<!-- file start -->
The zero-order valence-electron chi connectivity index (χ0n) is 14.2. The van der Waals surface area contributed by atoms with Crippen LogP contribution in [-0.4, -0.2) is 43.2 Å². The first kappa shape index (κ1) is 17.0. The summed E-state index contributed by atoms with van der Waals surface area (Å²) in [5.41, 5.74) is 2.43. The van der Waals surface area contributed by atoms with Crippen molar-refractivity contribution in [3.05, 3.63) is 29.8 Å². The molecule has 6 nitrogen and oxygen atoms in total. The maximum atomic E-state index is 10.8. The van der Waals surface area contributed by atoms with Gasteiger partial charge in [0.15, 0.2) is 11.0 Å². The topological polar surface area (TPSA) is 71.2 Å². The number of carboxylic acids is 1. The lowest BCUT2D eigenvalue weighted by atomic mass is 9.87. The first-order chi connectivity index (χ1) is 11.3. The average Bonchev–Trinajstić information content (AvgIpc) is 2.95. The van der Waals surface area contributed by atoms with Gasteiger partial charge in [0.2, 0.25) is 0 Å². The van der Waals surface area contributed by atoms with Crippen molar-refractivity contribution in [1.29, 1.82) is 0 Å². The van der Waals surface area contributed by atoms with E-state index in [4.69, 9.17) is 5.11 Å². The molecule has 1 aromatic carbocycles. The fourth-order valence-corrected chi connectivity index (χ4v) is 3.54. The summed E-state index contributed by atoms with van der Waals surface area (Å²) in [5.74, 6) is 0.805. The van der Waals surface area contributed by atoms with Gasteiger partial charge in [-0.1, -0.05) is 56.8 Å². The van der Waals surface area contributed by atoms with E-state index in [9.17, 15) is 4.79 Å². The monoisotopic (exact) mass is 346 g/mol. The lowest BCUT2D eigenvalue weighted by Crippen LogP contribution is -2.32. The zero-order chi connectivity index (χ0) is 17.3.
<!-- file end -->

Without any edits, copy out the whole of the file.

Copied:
The zero-order valence-electron chi connectivity index (χ0n) is 14.2. The van der Waals surface area contributed by atoms with Crippen LogP contribution in [-0.4, -0.2) is 43.2 Å². The first kappa shape index (κ1) is 17.0. The summed E-state index contributed by atoms with van der Waals surface area (Å²) in [5.41, 5.74) is 2.43. The van der Waals surface area contributed by atoms with Crippen molar-refractivity contribution in [3.05, 3.63) is 29.8 Å². The molecule has 6 nitrogen and oxygen atoms in total. The maximum atomic E-state index is 10.8. The van der Waals surface area contributed by atoms with Gasteiger partial charge in [0.15, 0.2) is 11.0 Å². The topological polar surface area (TPSA) is 71.2 Å². The number of carboxylic acids is 1. The lowest BCUT2D eigenvalue weighted by atomic mass is 9.87. The first-order chi connectivity index (χ1) is 11.3. The average Bonchev–Trinajstić information content (AvgIpc) is 2.95. The van der Waals surface area contributed by atoms with Gasteiger partial charge in [0.2, 0.25) is 0 Å². The van der Waals surface area contributed by atoms with Crippen molar-refractivity contribution in [1.29, 1.82) is 0 Å². The van der Waals surface area contributed by atoms with E-state index in [4.69, 9.17) is 5.11 Å². The molecule has 1 aromatic carbocycles. The fourth-order valence-corrected chi connectivity index (χ4v) is 3.54. The summed E-state index contributed by atoms with van der Waals surface area (Å²) in [5.74, 6) is 0.805. The van der Waals surface area contributed by atoms with Gasteiger partial charge in [-0.1, -0.05) is 56.8 Å². The van der Waals surface area contributed by atoms with E-state index in [9.17, 15) is 4.79 Å². The monoisotopic (exact) mass is 346 g/mol. The lowest BCUT2D eigenvalue weighted by Crippen LogP contribution is -2.32. The zero-order chi connectivity index (χ0) is 17.3.